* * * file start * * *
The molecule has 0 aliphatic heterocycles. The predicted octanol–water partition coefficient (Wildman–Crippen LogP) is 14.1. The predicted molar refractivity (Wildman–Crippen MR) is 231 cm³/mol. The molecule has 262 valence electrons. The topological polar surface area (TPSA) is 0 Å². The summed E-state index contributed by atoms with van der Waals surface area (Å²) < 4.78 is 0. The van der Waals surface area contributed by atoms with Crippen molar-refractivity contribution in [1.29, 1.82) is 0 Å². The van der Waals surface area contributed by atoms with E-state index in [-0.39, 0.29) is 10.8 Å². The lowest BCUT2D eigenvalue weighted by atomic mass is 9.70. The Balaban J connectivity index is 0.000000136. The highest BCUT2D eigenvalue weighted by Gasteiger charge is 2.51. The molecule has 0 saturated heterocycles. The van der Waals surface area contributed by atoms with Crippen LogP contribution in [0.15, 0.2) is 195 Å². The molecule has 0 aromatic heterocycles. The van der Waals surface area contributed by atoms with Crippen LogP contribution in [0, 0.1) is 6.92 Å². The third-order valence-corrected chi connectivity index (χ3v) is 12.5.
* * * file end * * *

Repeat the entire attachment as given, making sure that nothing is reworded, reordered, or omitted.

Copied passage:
The molecule has 0 aliphatic heterocycles. The predicted octanol–water partition coefficient (Wildman–Crippen LogP) is 14.1. The predicted molar refractivity (Wildman–Crippen MR) is 231 cm³/mol. The molecule has 262 valence electrons. The topological polar surface area (TPSA) is 0 Å². The summed E-state index contributed by atoms with van der Waals surface area (Å²) < 4.78 is 0. The van der Waals surface area contributed by atoms with Crippen molar-refractivity contribution in [1.29, 1.82) is 0 Å². The van der Waals surface area contributed by atoms with E-state index in [-0.39, 0.29) is 10.8 Å². The lowest BCUT2D eigenvalue weighted by atomic mass is 9.70. The Balaban J connectivity index is 0.000000136. The highest BCUT2D eigenvalue weighted by Gasteiger charge is 2.51. The molecule has 0 saturated heterocycles. The van der Waals surface area contributed by atoms with Crippen LogP contribution in [0.15, 0.2) is 195 Å². The molecule has 0 aromatic heterocycles. The van der Waals surface area contributed by atoms with Crippen LogP contribution in [0, 0.1) is 6.92 Å². The third-order valence-corrected chi connectivity index (χ3v) is 12.5.